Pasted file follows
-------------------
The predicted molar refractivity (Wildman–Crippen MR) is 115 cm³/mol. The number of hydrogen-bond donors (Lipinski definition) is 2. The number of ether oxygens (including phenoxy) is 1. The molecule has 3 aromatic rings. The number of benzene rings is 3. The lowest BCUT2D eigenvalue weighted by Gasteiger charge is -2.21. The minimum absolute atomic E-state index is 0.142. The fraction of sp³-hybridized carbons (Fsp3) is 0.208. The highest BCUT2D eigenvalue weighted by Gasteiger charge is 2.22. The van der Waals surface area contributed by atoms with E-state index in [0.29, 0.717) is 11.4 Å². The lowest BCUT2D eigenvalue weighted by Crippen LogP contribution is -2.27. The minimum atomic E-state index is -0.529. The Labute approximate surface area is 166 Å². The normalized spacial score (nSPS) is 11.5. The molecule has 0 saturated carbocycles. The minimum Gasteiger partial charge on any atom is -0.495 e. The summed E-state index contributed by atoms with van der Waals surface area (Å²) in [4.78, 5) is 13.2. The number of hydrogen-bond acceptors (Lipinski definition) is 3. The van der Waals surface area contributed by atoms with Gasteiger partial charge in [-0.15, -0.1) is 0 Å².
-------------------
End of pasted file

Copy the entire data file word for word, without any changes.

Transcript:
The predicted molar refractivity (Wildman–Crippen MR) is 115 cm³/mol. The number of hydrogen-bond donors (Lipinski definition) is 2. The number of ether oxygens (including phenoxy) is 1. The molecule has 3 aromatic rings. The number of benzene rings is 3. The lowest BCUT2D eigenvalue weighted by Gasteiger charge is -2.21. The minimum absolute atomic E-state index is 0.142. The fraction of sp³-hybridized carbons (Fsp3) is 0.208. The highest BCUT2D eigenvalue weighted by Gasteiger charge is 2.22. The van der Waals surface area contributed by atoms with E-state index in [0.29, 0.717) is 11.4 Å². The lowest BCUT2D eigenvalue weighted by Crippen LogP contribution is -2.27. The minimum atomic E-state index is -0.529. The Labute approximate surface area is 166 Å². The normalized spacial score (nSPS) is 11.5. The molecule has 0 saturated carbocycles. The minimum Gasteiger partial charge on any atom is -0.495 e. The summed E-state index contributed by atoms with van der Waals surface area (Å²) in [4.78, 5) is 13.2. The number of hydrogen-bond acceptors (Lipinski definition) is 3. The van der Waals surface area contributed by atoms with Gasteiger partial charge in [-0.15, -0.1) is 0 Å².